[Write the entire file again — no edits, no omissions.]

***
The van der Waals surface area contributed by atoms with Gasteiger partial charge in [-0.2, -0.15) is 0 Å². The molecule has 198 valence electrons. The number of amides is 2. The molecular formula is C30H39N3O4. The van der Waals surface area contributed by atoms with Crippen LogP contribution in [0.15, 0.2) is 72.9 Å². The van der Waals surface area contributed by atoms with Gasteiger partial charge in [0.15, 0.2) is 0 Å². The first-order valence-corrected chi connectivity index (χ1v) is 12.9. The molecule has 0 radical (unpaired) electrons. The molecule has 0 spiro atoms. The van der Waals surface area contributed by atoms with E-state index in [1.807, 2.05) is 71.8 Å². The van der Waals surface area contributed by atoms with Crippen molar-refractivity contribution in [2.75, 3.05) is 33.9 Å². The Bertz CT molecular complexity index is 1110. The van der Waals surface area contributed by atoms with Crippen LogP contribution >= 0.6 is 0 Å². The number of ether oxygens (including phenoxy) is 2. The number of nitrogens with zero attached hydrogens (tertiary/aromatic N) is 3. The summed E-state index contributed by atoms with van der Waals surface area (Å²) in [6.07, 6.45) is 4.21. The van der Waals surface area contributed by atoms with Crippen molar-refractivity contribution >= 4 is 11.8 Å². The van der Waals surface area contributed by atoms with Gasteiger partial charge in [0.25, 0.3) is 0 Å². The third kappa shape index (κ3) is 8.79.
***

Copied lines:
The van der Waals surface area contributed by atoms with Gasteiger partial charge in [-0.2, -0.15) is 0 Å². The molecule has 198 valence electrons. The number of amides is 2. The molecular formula is C30H39N3O4. The van der Waals surface area contributed by atoms with Crippen LogP contribution in [0.15, 0.2) is 72.9 Å². The van der Waals surface area contributed by atoms with Gasteiger partial charge in [0.15, 0.2) is 0 Å². The first-order valence-corrected chi connectivity index (χ1v) is 12.9. The molecule has 0 radical (unpaired) electrons. The molecule has 0 spiro atoms. The van der Waals surface area contributed by atoms with E-state index in [1.807, 2.05) is 71.8 Å². The van der Waals surface area contributed by atoms with Crippen molar-refractivity contribution in [2.75, 3.05) is 33.9 Å². The Bertz CT molecular complexity index is 1110. The van der Waals surface area contributed by atoms with Crippen LogP contribution >= 0.6 is 0 Å². The number of ether oxygens (including phenoxy) is 2. The number of nitrogens with zero attached hydrogens (tertiary/aromatic N) is 3. The summed E-state index contributed by atoms with van der Waals surface area (Å²) in [6.07, 6.45) is 4.21. The van der Waals surface area contributed by atoms with Crippen molar-refractivity contribution >= 4 is 11.8 Å². The van der Waals surface area contributed by atoms with Gasteiger partial charge in [0.25, 0.3) is 0 Å². The third kappa shape index (κ3) is 8.79.